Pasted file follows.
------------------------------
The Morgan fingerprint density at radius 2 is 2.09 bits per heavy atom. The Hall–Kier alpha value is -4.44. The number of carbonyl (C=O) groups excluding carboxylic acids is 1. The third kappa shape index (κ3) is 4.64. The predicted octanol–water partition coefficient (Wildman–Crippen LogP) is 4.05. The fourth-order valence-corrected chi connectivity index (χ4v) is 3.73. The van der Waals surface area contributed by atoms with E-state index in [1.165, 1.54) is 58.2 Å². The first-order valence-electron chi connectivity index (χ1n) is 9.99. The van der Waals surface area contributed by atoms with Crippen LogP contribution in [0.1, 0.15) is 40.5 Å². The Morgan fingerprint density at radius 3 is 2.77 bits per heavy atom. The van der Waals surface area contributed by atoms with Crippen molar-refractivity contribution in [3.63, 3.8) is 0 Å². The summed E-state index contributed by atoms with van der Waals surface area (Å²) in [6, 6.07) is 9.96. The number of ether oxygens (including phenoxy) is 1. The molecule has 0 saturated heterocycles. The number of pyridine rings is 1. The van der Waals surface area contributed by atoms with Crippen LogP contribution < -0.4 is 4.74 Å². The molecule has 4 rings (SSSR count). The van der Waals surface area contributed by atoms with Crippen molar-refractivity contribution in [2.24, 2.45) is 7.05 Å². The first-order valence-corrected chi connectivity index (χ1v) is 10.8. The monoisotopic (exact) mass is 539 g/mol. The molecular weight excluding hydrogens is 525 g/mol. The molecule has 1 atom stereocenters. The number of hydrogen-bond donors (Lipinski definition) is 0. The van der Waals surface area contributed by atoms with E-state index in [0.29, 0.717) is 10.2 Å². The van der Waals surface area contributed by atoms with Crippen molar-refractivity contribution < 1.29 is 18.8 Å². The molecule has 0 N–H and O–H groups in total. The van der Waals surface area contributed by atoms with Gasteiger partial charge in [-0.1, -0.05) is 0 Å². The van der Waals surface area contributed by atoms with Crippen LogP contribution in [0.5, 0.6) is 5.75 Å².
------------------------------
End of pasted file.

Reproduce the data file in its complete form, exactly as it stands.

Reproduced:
The Morgan fingerprint density at radius 2 is 2.09 bits per heavy atom. The Hall–Kier alpha value is -4.44. The number of carbonyl (C=O) groups excluding carboxylic acids is 1. The third kappa shape index (κ3) is 4.64. The predicted octanol–water partition coefficient (Wildman–Crippen LogP) is 4.05. The fourth-order valence-corrected chi connectivity index (χ4v) is 3.73. The van der Waals surface area contributed by atoms with E-state index in [1.165, 1.54) is 58.2 Å². The first-order valence-electron chi connectivity index (χ1n) is 9.99. The van der Waals surface area contributed by atoms with Crippen LogP contribution in [0.1, 0.15) is 40.5 Å². The Morgan fingerprint density at radius 3 is 2.77 bits per heavy atom. The van der Waals surface area contributed by atoms with Crippen molar-refractivity contribution in [3.63, 3.8) is 0 Å². The summed E-state index contributed by atoms with van der Waals surface area (Å²) in [6, 6.07) is 9.96. The number of ether oxygens (including phenoxy) is 1. The molecule has 0 saturated heterocycles. The number of pyridine rings is 1. The van der Waals surface area contributed by atoms with Crippen LogP contribution < -0.4 is 4.74 Å². The molecule has 4 rings (SSSR count). The van der Waals surface area contributed by atoms with Crippen molar-refractivity contribution in [2.24, 2.45) is 7.05 Å². The first-order valence-corrected chi connectivity index (χ1v) is 10.8. The monoisotopic (exact) mass is 539 g/mol. The molecular weight excluding hydrogens is 525 g/mol. The molecule has 1 atom stereocenters. The number of hydrogen-bond donors (Lipinski definition) is 0. The van der Waals surface area contributed by atoms with E-state index in [0.29, 0.717) is 10.2 Å². The van der Waals surface area contributed by atoms with Crippen molar-refractivity contribution < 1.29 is 18.8 Å². The molecule has 0 N–H and O–H groups in total. The van der Waals surface area contributed by atoms with Gasteiger partial charge in [-0.1, -0.05) is 0 Å². The van der Waals surface area contributed by atoms with Crippen LogP contribution in [0.5, 0.6) is 5.75 Å².